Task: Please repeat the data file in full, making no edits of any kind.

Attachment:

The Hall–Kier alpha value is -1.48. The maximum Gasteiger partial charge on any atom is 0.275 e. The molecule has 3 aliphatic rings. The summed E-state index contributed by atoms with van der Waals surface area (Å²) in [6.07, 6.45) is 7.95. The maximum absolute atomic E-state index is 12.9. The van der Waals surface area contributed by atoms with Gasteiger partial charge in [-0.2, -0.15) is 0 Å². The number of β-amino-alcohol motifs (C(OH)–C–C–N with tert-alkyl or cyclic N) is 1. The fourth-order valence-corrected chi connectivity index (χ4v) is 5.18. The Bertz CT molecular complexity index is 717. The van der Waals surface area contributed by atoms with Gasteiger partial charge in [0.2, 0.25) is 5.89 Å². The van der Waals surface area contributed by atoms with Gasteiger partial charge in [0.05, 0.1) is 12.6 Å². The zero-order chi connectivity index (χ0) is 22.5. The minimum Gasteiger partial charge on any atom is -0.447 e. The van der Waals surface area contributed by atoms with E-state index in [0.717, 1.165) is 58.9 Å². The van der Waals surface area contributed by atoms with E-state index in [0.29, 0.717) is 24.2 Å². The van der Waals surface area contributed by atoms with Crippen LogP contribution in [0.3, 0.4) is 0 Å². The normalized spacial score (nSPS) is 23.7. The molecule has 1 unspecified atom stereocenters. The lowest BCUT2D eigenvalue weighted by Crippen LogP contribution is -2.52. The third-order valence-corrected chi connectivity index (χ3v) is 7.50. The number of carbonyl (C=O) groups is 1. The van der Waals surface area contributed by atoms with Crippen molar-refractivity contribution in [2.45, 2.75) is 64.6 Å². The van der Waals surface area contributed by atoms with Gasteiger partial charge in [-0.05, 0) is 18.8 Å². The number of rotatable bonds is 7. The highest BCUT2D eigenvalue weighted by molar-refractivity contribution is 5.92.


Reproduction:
The Hall–Kier alpha value is -1.48. The maximum Gasteiger partial charge on any atom is 0.275 e. The molecule has 3 aliphatic rings. The summed E-state index contributed by atoms with van der Waals surface area (Å²) in [6.07, 6.45) is 7.95. The maximum absolute atomic E-state index is 12.9. The van der Waals surface area contributed by atoms with Gasteiger partial charge in [-0.2, -0.15) is 0 Å². The number of β-amino-alcohol motifs (C(OH)–C–C–N with tert-alkyl or cyclic N) is 1. The fourth-order valence-corrected chi connectivity index (χ4v) is 5.18. The Bertz CT molecular complexity index is 717. The van der Waals surface area contributed by atoms with Gasteiger partial charge in [0.2, 0.25) is 5.89 Å². The van der Waals surface area contributed by atoms with Gasteiger partial charge in [0.05, 0.1) is 12.6 Å². The zero-order chi connectivity index (χ0) is 22.5. The minimum Gasteiger partial charge on any atom is -0.447 e. The van der Waals surface area contributed by atoms with E-state index in [0.717, 1.165) is 58.9 Å². The van der Waals surface area contributed by atoms with E-state index in [0.29, 0.717) is 24.2 Å². The van der Waals surface area contributed by atoms with Crippen LogP contribution in [0.3, 0.4) is 0 Å². The normalized spacial score (nSPS) is 23.7. The molecule has 1 unspecified atom stereocenters. The lowest BCUT2D eigenvalue weighted by Crippen LogP contribution is -2.52. The third-order valence-corrected chi connectivity index (χ3v) is 7.50. The number of carbonyl (C=O) groups is 1. The van der Waals surface area contributed by atoms with Crippen molar-refractivity contribution in [2.45, 2.75) is 64.6 Å². The van der Waals surface area contributed by atoms with Gasteiger partial charge in [-0.05, 0) is 18.8 Å². The number of rotatable bonds is 7. The highest BCUT2D eigenvalue weighted by molar-refractivity contribution is 5.92.